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Glen Rose in Somervell County, Texas — The American South (West South Central)
 

Somervell County

 
 
Somervell County Marker image. Click for full size.
By Brian Anderson, August 10, 2019
1. Somervell County Marker
Inscription.  Named for Alexander Somervell (1796-1854), native of Maryland, veteran of the Battle of San Jacinto, Secretary of War under Texas President David G. Burnet; commanded the 1842 Somervell Expedition seeking to end Mexican invasions of Texas Republic.

Region was in old Brazos Land District. Home of Wacos and other Indians. First white settler was Charles Barnard, 1848. First cotton crop and first tannery were introduced during Civil War, 1861-1865.

Created from land in south end of Hood County and organized in 1875; Glen Rose (founded as Barnard's Mill), county seat.
 
Erected 1936 by the State of Texas. (Marker Number 4977.)
 
Topics and series. This historical marker is listed in this topic list: Political Subdivisions. In addition, it is included in the Texas 1936 Centennial Markers and Monuments series list.
 
Location. 32° 14.097′ N, 97° 45.34′ W. Marker is in Glen Rose, Texas, in Somervell County. Marker is at the intersection of Northeast Barnard Street (State Highway 144) and Elm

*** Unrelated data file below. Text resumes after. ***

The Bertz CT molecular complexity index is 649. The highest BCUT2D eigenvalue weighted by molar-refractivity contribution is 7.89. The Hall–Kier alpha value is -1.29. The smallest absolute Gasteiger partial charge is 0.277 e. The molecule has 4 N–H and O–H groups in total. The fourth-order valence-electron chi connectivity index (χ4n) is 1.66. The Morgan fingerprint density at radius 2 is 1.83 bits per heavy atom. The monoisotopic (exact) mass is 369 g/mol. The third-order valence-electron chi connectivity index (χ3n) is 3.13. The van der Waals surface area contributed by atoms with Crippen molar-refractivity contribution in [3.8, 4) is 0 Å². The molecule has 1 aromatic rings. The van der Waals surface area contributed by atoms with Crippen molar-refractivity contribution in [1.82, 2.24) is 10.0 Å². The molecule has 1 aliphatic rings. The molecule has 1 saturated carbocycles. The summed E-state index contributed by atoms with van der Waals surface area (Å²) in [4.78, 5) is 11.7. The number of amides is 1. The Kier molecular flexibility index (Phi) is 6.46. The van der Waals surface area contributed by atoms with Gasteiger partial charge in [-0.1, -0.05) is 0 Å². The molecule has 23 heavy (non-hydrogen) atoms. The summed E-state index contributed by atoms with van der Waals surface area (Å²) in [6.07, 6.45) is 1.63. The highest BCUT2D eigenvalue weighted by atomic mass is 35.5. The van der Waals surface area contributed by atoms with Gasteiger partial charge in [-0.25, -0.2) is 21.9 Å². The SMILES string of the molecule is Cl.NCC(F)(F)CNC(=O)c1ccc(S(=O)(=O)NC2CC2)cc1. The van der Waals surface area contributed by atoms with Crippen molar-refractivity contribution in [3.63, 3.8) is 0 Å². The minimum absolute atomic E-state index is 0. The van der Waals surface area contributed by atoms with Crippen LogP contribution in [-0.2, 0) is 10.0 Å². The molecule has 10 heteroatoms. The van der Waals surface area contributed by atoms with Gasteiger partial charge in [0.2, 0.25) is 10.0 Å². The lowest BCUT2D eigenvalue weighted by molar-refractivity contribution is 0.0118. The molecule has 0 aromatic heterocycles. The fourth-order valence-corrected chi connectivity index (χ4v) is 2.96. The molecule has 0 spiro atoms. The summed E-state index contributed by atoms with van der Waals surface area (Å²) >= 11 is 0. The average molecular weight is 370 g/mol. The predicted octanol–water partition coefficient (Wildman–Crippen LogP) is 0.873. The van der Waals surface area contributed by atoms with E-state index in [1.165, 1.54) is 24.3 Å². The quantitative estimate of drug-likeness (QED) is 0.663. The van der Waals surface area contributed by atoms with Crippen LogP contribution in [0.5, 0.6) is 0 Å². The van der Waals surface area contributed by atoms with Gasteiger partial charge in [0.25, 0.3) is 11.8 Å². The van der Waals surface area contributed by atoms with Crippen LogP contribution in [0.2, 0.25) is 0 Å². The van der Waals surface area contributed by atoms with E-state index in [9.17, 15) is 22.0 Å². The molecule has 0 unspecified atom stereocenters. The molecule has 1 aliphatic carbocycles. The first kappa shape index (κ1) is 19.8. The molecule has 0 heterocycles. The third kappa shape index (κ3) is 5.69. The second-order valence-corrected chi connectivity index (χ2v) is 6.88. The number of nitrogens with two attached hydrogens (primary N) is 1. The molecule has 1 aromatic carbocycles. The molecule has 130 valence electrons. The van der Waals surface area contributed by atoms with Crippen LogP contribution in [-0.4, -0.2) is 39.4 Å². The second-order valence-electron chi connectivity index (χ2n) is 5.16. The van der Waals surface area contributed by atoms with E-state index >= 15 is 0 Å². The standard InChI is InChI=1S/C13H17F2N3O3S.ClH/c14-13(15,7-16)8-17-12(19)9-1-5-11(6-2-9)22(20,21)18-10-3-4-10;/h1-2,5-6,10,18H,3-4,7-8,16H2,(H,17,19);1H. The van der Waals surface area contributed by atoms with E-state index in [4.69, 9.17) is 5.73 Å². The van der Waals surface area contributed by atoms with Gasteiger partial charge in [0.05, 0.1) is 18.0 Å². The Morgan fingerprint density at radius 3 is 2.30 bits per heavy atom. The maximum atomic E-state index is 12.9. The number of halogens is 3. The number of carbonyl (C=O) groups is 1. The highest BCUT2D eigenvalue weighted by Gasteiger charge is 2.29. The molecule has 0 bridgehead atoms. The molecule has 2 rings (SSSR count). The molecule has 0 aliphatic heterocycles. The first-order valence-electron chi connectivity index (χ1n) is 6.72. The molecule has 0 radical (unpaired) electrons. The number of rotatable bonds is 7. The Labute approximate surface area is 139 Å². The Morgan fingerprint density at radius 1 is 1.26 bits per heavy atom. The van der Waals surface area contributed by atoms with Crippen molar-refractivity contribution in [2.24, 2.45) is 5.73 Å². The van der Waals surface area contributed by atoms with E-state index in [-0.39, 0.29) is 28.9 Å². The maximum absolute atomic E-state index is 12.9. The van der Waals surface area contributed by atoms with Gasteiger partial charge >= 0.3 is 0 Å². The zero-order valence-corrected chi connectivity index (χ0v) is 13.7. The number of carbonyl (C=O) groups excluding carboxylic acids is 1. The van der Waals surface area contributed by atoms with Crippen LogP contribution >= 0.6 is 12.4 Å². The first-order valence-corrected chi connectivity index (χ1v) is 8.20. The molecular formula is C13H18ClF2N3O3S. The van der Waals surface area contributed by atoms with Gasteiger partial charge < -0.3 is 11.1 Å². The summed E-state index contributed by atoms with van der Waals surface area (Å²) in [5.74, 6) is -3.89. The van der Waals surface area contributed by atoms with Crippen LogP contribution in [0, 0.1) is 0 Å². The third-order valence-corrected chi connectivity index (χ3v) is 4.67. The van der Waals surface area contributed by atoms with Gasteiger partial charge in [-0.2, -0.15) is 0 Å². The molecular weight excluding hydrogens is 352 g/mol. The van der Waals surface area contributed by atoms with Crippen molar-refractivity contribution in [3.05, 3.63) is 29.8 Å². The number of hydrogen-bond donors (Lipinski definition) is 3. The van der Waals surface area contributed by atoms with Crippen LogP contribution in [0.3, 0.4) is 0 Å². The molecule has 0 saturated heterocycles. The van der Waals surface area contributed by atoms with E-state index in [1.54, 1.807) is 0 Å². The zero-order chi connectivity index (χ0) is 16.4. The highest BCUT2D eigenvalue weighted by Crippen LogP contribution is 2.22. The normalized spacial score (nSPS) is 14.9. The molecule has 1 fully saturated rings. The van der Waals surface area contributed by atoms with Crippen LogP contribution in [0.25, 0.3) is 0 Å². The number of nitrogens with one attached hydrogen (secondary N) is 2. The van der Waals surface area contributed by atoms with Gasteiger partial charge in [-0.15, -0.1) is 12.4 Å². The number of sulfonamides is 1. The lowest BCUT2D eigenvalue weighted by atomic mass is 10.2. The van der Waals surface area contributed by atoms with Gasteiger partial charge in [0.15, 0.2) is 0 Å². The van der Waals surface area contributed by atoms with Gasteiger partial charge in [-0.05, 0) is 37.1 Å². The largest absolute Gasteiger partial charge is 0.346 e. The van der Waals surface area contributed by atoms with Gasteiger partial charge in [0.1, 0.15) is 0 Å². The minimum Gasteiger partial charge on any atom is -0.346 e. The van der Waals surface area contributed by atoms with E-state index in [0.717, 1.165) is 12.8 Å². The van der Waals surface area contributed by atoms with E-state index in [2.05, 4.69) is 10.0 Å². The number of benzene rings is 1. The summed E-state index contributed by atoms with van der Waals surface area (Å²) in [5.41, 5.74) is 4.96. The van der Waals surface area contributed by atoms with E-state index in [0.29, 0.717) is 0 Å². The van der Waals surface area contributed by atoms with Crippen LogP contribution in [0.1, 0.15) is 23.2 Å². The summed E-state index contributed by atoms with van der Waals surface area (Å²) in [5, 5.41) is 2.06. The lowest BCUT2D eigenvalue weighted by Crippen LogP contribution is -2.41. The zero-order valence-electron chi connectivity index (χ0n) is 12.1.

Somervell County Marker image. Click for full size.
By Brian Anderson, August 10, 2019
2. Somervell County Marker
Street, on the right when traveling south on Northeast Barnard Street. Marker is located on the southeast end of the courthouse square. Touch for map. Marker is at or near this postal address: 101 Northeast Barnard Street, Glen Rose TX 76043, United States of America. Touch for directions.
 
Other nearby markers. At least 7 other markers are within 11 miles of this marker, measured as the crow flies. Somervell County Veterans (here, next to this marker); Somervell County Courthouse (a few steps from this marker); First National Bank (within shouting distance of this marker); Dinosaur Tracks (within shouting distance of this marker); Campbell Building (within shouting distance of this marker); Squaw Creek Indian Fight, 1864 (approx. 3˝ miles away); Comanche Peak (approx. 10˝ miles away).
 
More about this marker. This marker was originally placed in 1936 with different text. The marker was restored in 1965 and a new bronze plaque, with revised text, replaced the 1936 original.
 
Also see . . .  Somervell County - The Handbook of Texas Online. Texas State Historical Association (TSHA) (Submitted on August 13, 2019, by Brian Anderson of Kingwood, Texas.) 
 
 
Credits. This page was last revised on August 13, 2019. It was originally submitted on August 13, 2019, by Brian Anderson of Kingwood, Texas. This page has been viewed 112 times since then. Photos:   1, 2. submitted on August 13, 2019, by Brian Anderson of Kingwood, Texas.
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Mar. 8, 2021